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To really ‘Imagine’…?

imagine (2)

Imagine there’s no heaven
It’s easy if you try
No hell below us
Above us only sky
Imagine all the people living for today

Imagine there’s no countries
It isn’t hard to do
Nothing to kill or die for
And no religion too
Imagine all the people living life in peace

You, you may say
I’m a dreamer, but I’m not the only one
I hope some day you’ll join us
And the world will be as one

Imagine no possessions
I wonder if you can
No need for greed or hunger
A brotherhood of man
Imagine all the people sharing all the world

You, you may say
I’m a dreamer, but I’m not the only one
I hope some day you’ll join us
And the world will live as one

John Lennin lyrics.

I have read two posts this morning which referred to John Lennin. One mentioning that the anniversary of his death was 8th December,  and the other was included in the article mentioned over at Auntie Joanna’s  from the CNA. (Do visit to read an excellent piece!) There is no need to ‘imagine’ a secular world anymore,  because we living in the midst of it! Heaven and hell are not going anywhere, and this is where our personal choices are going to make a difference as to how we live in the midst of it.

Aunty writes:-

As I look back 30 years, it is such a very different Britain:  it was still possible to speak openly of male/female marriage as the foundation for any society, and it would have been impossible for anyone in public life to be taken seriously in proposing that two people of the same sex could marry. Supporters of  abortion  still felt obliged to preface their speeches with some statement to the effect that abortion was in general regrettable before continuing with “but…choices…cases of neccesity…”.   And it was still normal to expect that anyone who wanted to be active in public life should not cohabit but should marry, or live as a single person.  It’s very difficult now to convey all of this:  today’s young Catholics simply cannot really know what it was like to live in a culture where some  moral norms, while under steady attack, were still  praised in public. And in our praying and campaigning, we had public support: in the 1970s it was still possible to muster 80,000-100,000 people in London to cheer pro-life speeches and to march to Downing Street, and the 1980s saw huge pro-life prayer-vigils, candle-lit processions, packed cathedrals…’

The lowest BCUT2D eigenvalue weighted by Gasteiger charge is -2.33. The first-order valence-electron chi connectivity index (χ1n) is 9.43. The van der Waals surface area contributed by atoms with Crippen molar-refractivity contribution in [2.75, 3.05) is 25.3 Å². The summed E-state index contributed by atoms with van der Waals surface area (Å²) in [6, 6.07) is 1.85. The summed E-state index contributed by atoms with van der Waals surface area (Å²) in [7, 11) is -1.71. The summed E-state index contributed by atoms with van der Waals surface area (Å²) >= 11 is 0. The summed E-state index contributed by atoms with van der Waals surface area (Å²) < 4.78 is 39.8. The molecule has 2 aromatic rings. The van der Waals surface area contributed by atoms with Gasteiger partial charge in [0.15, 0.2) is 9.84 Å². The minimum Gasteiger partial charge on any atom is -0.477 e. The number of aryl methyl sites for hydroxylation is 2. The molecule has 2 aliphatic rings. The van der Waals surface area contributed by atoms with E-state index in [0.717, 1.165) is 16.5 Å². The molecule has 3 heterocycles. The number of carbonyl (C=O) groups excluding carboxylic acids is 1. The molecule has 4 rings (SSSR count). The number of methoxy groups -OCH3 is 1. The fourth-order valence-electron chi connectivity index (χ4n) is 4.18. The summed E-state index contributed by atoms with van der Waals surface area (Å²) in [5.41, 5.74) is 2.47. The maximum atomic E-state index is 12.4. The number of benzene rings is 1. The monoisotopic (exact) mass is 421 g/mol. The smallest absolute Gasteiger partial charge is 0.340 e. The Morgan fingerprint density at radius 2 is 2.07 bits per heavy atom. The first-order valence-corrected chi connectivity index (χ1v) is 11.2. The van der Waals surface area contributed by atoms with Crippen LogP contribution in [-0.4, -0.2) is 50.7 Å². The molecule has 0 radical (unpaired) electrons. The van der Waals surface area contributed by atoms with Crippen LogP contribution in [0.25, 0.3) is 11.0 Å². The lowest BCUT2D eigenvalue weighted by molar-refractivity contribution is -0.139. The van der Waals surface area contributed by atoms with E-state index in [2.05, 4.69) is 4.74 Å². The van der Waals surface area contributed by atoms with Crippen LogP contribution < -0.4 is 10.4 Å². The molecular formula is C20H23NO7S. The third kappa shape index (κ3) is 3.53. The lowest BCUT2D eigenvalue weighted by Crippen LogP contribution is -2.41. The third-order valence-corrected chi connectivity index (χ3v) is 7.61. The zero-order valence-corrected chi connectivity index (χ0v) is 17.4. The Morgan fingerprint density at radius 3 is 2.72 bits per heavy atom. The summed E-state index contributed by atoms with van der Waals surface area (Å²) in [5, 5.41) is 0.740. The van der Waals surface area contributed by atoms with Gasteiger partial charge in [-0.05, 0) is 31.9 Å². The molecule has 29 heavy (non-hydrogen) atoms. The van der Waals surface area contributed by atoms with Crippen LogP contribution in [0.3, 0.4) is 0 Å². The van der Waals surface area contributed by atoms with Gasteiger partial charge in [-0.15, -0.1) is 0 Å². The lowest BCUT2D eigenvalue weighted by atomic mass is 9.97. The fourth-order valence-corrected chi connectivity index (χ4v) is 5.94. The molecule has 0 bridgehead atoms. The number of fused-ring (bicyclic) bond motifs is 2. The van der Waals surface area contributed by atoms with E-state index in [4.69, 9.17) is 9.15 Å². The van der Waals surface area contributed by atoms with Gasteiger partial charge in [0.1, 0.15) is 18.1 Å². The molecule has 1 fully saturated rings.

Emphasis is the Salmon’s.

(Copied from Catholic New Agency) 

Chicago, Ill., Oct 23, 2012 / 07:15 pm (CNA/EWTN News).- Cardinal Francis George of Chicago has said that the “secularizing” of American culture is a “much larger issue” than political causes or the outcome of the presidential elections, warning against a rise of anti-religious sentiment and restating his fears of a future persecution in the United States.

“The world divorced from the God who created and redeemed it inevitably comes to a bad end. It’s on the wrong side of the only history that finally matters,” Cardinal George said in his Oct. 21 column for the Catholic New World.

He said the 2012 political campaigns have brought to the surface “anti-religious sentiment, much of it explicitly anti-Catholic, that has been growing in this country for several decades.” Secularism, he said, is just “communism’s better-scrubbed bedfellow.”

Cardinal George also touched on reports that he believes a successor of his will be martyred. Those stories came from his remarks to a group of priests several years ago.

“I am (correctly) quoted as saying that I expected to die in bed, my successor will die in prison and his successor will die a martyr in the public square,” the cardinal wrote.

However, he said the reports left out his last phrase about the bishop who succeeds a possible martyr: “His successor will pick up the shards of a ruined society and slowly help rebuild civilization, as the Church has done so often in human history.”

The cardinal said he was trying to express “in overly dramatic fashion” what the “complete secularization” of society could bring.

“What I said is not ‘prophetic’ but a way to force people to think outside of the usual categories that limit and sometimes poison both private and public discourse.”

Cardinal George said his predecessor Cardinal George Mundelein acted similarly in his 1937 criticisms of Adolph Hitler, whose Nazi government had dissolved Catholic youth groups, silenced the German bishops in the media and tried to discredit the Church’s work through putting on trial priests, monks and sisters accused of immorality.

Cardinal Mundelein had warned that there is no guarantee “that the battlefront may not stretch some day into our own land.” American Catholics’ silence could mean that “we too will be fighting alone.”

While Cardinal Mundelein never saw persecution at home, Cardinal George warned against trends that follow the example of the John Lennon song “Imagine,” which imagines a world without religion.

“We don’t have to imagine such a world; the 20th century has given us horrific examples of such worlds,” he said. He denounced the violence of “the nation state gone bad” which claims an absolute power to decide questions and make laws “beyond its own competence.”

Cardinal George closed by reminding Catholics that God “sustains the world, in good times and in bad.” Jesus Christ has “overcome and rescued history.”

“Those who gather at his cross and by his empty tomb, no matter their nationality, are on the right side of history. Those who lie about him and persecute or harass his followers in any age might imagine they are bringing something new to history, but they inevitably end up ringing the changes on the old human story of sin and oppression,” the cardinal concluded. 

 

What is Faith? A MUST SEE!

Two Doctors of the Church to welcome in the Year of Faith.

The Church recognises those saints who have particularly distinguished writings as Doctors of the Church.